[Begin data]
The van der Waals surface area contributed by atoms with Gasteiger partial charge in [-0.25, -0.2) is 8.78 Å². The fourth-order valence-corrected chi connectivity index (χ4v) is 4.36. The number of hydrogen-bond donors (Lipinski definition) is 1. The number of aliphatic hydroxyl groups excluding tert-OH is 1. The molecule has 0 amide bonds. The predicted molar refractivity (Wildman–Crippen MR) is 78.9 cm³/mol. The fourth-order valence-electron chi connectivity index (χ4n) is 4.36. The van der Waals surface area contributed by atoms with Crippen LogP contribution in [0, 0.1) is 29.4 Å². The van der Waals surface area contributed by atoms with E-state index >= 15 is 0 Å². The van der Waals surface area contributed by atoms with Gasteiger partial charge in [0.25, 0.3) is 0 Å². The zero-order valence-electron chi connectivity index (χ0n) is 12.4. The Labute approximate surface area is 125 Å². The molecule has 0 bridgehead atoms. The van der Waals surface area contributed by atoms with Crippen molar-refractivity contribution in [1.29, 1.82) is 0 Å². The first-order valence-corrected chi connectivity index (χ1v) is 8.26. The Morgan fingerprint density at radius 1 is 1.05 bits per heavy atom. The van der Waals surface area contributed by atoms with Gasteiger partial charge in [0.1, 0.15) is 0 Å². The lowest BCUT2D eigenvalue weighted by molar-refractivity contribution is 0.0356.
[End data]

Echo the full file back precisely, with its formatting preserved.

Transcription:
The van der Waals surface area contributed by atoms with Gasteiger partial charge in [-0.25, -0.2) is 8.78 Å². The fourth-order valence-corrected chi connectivity index (χ4v) is 4.36. The number of hydrogen-bond donors (Lipinski definition) is 1. The number of aliphatic hydroxyl groups excluding tert-OH is 1. The molecule has 0 amide bonds. The predicted molar refractivity (Wildman–Crippen MR) is 78.9 cm³/mol. The fourth-order valence-electron chi connectivity index (χ4n) is 4.36. The van der Waals surface area contributed by atoms with Crippen LogP contribution in [0, 0.1) is 29.4 Å². The van der Waals surface area contributed by atoms with E-state index >= 15 is 0 Å². The van der Waals surface area contributed by atoms with Gasteiger partial charge in [0.25, 0.3) is 0 Å². The zero-order valence-electron chi connectivity index (χ0n) is 12.4. The Labute approximate surface area is 125 Å². The molecule has 0 bridgehead atoms. The van der Waals surface area contributed by atoms with Crippen molar-refractivity contribution in [1.29, 1.82) is 0 Å². The first-order valence-corrected chi connectivity index (χ1v) is 8.26. The Morgan fingerprint density at radius 1 is 1.05 bits per heavy atom. The van der Waals surface area contributed by atoms with Gasteiger partial charge in [0.1, 0.15) is 0 Å². The lowest BCUT2D eigenvalue weighted by molar-refractivity contribution is 0.0356.